The Wrong Type of Carbs Can Sabotage Weight Loss
Is THIS Why You’re Not Seeing Results?
The diet mistake sabotaging your workouts
By Cindy Kuzma
You’re dutifully heading to Zumba and hitting the walking path, but you’re still not seeing any difference. What gives? What’s in your pantry may be sabotaging your exercise routine, a new study in the journal Obesity suggests.
When women ate carbohydrates high on the glycemic index (GI)—a measure of how quickly they spike your blood sugar levels—their bodies used more carbs than fat to fuel their walking or cycling workouts. That’s bad news if you’re trying to slim down, says Alyssa Cellini, a nutritionist at Complete Nutrition and Wellness in New Jersey. Those who consumed the same amount of total carbs but ate lower on the glycemic index, on the other hand, torched more fat when they exercised.
The reason has to do with your insulin levels, Cellini explains. This hormone instructs your body to conserve fat—and the more your blood sugar spikes, the more of it surges into your bloodstream. As a result, you’ll use stored carbohydrates as an energy source for exercise rather than body fat.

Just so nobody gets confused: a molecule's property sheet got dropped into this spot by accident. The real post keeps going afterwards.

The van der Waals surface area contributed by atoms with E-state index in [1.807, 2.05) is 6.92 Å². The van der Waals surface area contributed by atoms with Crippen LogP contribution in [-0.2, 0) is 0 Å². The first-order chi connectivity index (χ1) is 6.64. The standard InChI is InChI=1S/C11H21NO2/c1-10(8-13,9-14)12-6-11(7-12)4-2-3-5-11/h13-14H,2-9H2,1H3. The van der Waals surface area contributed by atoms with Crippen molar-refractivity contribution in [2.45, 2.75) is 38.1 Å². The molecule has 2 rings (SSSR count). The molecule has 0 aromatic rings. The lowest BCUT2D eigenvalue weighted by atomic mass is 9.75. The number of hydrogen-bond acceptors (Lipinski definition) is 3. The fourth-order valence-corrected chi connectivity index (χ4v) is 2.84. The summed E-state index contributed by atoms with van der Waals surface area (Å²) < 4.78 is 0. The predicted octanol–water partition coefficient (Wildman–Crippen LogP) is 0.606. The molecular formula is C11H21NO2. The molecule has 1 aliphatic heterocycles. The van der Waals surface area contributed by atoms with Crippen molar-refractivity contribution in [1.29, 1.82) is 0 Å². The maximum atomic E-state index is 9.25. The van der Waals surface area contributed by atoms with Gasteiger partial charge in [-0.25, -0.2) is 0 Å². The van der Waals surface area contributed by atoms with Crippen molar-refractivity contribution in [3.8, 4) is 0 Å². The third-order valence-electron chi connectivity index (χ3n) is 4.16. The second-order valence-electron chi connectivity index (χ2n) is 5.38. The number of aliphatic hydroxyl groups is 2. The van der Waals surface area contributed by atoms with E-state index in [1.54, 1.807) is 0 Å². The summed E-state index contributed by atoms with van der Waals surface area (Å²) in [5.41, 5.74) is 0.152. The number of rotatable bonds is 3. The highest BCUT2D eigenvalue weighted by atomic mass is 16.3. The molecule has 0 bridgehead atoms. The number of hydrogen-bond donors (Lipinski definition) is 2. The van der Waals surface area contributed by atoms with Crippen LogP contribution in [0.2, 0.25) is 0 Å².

The results are yet another reminder that when it comes to carbs, quality counts. Chances are, you already buy brown rice and whole-wheat bread rather than the white stuff; still, “women are eating foods that have a higher glycemic index and not realizing it,” Cellini says.
Here’s how to choose carbs that won’t send your blood sugar soaring.
- “Go the old-fashioned way,” Cellini suggests. Avoid minute rice and instant oatmeal, and cook beans from dried rather than buying them canned. The pre-processing that makes these foods more convenient also speeds the rate at which their sugars enter your bloodstream.
- Fruits you eat whole tend to have a lower glycemic index than those you peel. So put blueberries instead of bananas in your cereal, and slice apple instead of melon for a snack.
- Craving sweets? Eat chocolate-covered almonds instead of pure chocolate. The fat and fiber of the nuts balances out the chocolate’s effect on your blood sugar—plus, you’ll feel full sooner.
- Choose bread with a 5:1 (or less) ratio of carbs to fiber. For instance, if there’s 4 grams of fiber per slice, there should be no more than 20 grams of total carbohydrates.